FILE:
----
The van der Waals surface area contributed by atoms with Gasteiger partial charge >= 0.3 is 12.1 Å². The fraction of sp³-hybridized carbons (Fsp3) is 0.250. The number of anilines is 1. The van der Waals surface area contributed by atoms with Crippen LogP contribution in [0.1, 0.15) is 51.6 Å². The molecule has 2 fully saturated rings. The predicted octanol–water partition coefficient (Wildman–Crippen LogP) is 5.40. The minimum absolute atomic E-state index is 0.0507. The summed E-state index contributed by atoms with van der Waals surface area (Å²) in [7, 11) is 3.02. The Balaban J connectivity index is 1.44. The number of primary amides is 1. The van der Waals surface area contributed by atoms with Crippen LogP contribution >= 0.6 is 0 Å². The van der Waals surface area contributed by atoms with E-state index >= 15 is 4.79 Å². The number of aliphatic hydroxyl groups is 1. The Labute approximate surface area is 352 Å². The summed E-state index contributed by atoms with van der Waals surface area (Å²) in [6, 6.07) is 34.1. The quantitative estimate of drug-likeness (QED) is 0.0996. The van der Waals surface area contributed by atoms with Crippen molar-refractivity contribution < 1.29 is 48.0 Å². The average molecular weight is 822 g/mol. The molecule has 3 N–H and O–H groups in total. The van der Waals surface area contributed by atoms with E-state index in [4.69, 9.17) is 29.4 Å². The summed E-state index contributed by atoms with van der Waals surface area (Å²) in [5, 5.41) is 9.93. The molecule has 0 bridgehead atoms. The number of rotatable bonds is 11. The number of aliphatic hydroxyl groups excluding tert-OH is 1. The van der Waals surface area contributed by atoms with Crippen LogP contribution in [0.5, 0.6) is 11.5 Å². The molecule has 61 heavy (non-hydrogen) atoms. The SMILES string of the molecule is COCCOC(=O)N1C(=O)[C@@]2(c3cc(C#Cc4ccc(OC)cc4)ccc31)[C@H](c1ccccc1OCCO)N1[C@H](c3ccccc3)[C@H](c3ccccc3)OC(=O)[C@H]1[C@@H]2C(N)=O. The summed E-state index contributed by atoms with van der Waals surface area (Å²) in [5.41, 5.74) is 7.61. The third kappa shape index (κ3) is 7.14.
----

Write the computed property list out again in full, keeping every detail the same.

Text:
The van der Waals surface area contributed by atoms with Gasteiger partial charge >= 0.3 is 12.1 Å². The fraction of sp³-hybridized carbons (Fsp3) is 0.250. The number of anilines is 1. The van der Waals surface area contributed by atoms with Crippen LogP contribution in [0.1, 0.15) is 51.6 Å². The molecule has 2 fully saturated rings. The predicted octanol–water partition coefficient (Wildman–Crippen LogP) is 5.40. The minimum absolute atomic E-state index is 0.0507. The summed E-state index contributed by atoms with van der Waals surface area (Å²) in [7, 11) is 3.02. The Balaban J connectivity index is 1.44. The number of primary amides is 1. The van der Waals surface area contributed by atoms with Crippen LogP contribution >= 0.6 is 0 Å². The van der Waals surface area contributed by atoms with E-state index >= 15 is 4.79 Å². The number of aliphatic hydroxyl groups is 1. The Labute approximate surface area is 352 Å². The summed E-state index contributed by atoms with van der Waals surface area (Å²) in [6, 6.07) is 34.1. The quantitative estimate of drug-likeness (QED) is 0.0996. The van der Waals surface area contributed by atoms with Crippen molar-refractivity contribution < 1.29 is 48.0 Å². The average molecular weight is 822 g/mol. The molecule has 3 N–H and O–H groups in total. The van der Waals surface area contributed by atoms with E-state index in [4.69, 9.17) is 29.4 Å². The summed E-state index contributed by atoms with van der Waals surface area (Å²) in [5, 5.41) is 9.93. The molecule has 0 bridgehead atoms. The number of rotatable bonds is 11. The number of aliphatic hydroxyl groups excluding tert-OH is 1. The van der Waals surface area contributed by atoms with Crippen LogP contribution in [0.5, 0.6) is 11.5 Å². The molecule has 61 heavy (non-hydrogen) atoms. The SMILES string of the molecule is COCCOC(=O)N1C(=O)[C@@]2(c3cc(C#Cc4ccc(OC)cc4)ccc31)[C@H](c1ccccc1OCCO)N1[C@H](c3ccccc3)[C@H](c3ccccc3)OC(=O)[C@H]1[C@@H]2C(N)=O. The summed E-state index contributed by atoms with van der Waals surface area (Å²) in [5.41, 5.74) is 7.61. The third kappa shape index (κ3) is 7.14.